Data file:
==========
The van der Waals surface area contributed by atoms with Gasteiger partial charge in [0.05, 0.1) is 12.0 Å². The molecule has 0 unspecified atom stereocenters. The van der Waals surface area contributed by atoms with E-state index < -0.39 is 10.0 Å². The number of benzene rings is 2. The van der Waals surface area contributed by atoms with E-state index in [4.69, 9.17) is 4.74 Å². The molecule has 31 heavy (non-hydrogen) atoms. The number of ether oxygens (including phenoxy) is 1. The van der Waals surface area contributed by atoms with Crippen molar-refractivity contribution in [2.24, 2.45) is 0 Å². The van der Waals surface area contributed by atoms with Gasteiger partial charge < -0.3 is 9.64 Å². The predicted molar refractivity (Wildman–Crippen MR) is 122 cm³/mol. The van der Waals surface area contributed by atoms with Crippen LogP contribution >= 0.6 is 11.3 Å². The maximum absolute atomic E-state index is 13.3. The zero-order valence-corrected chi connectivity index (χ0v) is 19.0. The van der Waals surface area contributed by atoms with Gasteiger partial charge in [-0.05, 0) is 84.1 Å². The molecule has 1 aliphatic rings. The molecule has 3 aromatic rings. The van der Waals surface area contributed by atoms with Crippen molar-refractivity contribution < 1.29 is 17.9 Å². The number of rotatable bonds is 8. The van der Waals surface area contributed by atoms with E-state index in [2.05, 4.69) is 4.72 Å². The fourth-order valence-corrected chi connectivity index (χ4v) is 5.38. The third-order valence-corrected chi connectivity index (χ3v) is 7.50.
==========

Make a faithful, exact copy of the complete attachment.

The van der Waals surface area contributed by atoms with Gasteiger partial charge in [0.05, 0.1) is 12.0 Å². The molecule has 0 unspecified atom stereocenters. The van der Waals surface area contributed by atoms with E-state index < -0.39 is 10.0 Å². The number of benzene rings is 2. The van der Waals surface area contributed by atoms with E-state index in [4.69, 9.17) is 4.74 Å². The molecule has 31 heavy (non-hydrogen) atoms. The number of ether oxygens (including phenoxy) is 1. The van der Waals surface area contributed by atoms with Crippen molar-refractivity contribution in [2.24, 2.45) is 0 Å². The van der Waals surface area contributed by atoms with Gasteiger partial charge < -0.3 is 9.64 Å². The predicted molar refractivity (Wildman–Crippen MR) is 122 cm³/mol. The van der Waals surface area contributed by atoms with Crippen LogP contribution >= 0.6 is 11.3 Å². The maximum absolute atomic E-state index is 13.3. The zero-order valence-corrected chi connectivity index (χ0v) is 19.0. The van der Waals surface area contributed by atoms with Gasteiger partial charge in [-0.05, 0) is 84.1 Å². The molecule has 1 aliphatic rings. The molecule has 3 aromatic rings. The van der Waals surface area contributed by atoms with Crippen molar-refractivity contribution < 1.29 is 17.9 Å². The number of rotatable bonds is 8. The van der Waals surface area contributed by atoms with E-state index in [2.05, 4.69) is 4.72 Å². The fourth-order valence-corrected chi connectivity index (χ4v) is 5.38. The third-order valence-corrected chi connectivity index (χ3v) is 7.50.